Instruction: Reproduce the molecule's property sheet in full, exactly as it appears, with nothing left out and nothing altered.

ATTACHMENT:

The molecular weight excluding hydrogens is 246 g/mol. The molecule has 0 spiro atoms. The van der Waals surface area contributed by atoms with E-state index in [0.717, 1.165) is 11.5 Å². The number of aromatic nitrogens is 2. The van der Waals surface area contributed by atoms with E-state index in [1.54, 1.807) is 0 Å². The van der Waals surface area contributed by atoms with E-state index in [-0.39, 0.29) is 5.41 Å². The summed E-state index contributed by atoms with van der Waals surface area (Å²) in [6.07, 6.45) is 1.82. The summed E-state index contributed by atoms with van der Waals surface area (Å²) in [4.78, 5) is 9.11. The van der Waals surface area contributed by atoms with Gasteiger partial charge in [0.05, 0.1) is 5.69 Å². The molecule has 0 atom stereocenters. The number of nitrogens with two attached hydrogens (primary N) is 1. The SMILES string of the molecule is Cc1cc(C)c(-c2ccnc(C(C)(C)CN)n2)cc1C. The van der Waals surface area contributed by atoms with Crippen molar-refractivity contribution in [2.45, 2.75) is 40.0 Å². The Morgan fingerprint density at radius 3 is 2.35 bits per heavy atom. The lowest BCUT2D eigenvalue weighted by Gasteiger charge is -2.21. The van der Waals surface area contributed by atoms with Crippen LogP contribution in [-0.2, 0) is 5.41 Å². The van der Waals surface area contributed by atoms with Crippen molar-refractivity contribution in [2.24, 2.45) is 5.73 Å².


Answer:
The molecular weight excluding hydrogens is 246 g/mol. The molecule has 0 spiro atoms. The van der Waals surface area contributed by atoms with E-state index in [0.717, 1.165) is 11.5 Å². The number of aromatic nitrogens is 2. The van der Waals surface area contributed by atoms with E-state index in [1.54, 1.807) is 0 Å². The van der Waals surface area contributed by atoms with E-state index in [-0.39, 0.29) is 5.41 Å². The summed E-state index contributed by atoms with van der Waals surface area (Å²) in [6.07, 6.45) is 1.82. The summed E-state index contributed by atoms with van der Waals surface area (Å²) in [4.78, 5) is 9.11. The van der Waals surface area contributed by atoms with Gasteiger partial charge in [0.05, 0.1) is 5.69 Å². The molecule has 0 atom stereocenters. The number of nitrogens with two attached hydrogens (primary N) is 1. The SMILES string of the molecule is Cc1cc(C)c(-c2ccnc(C(C)(C)CN)n2)cc1C. The van der Waals surface area contributed by atoms with Crippen molar-refractivity contribution in [2.45, 2.75) is 40.0 Å². The Morgan fingerprint density at radius 3 is 2.35 bits per heavy atom. The lowest BCUT2D eigenvalue weighted by Gasteiger charge is -2.21. The van der Waals surface area contributed by atoms with Crippen LogP contribution in [-0.2, 0) is 5.41 Å². The van der Waals surface area contributed by atoms with Crippen molar-refractivity contribution in [2.24, 2.45) is 5.73 Å².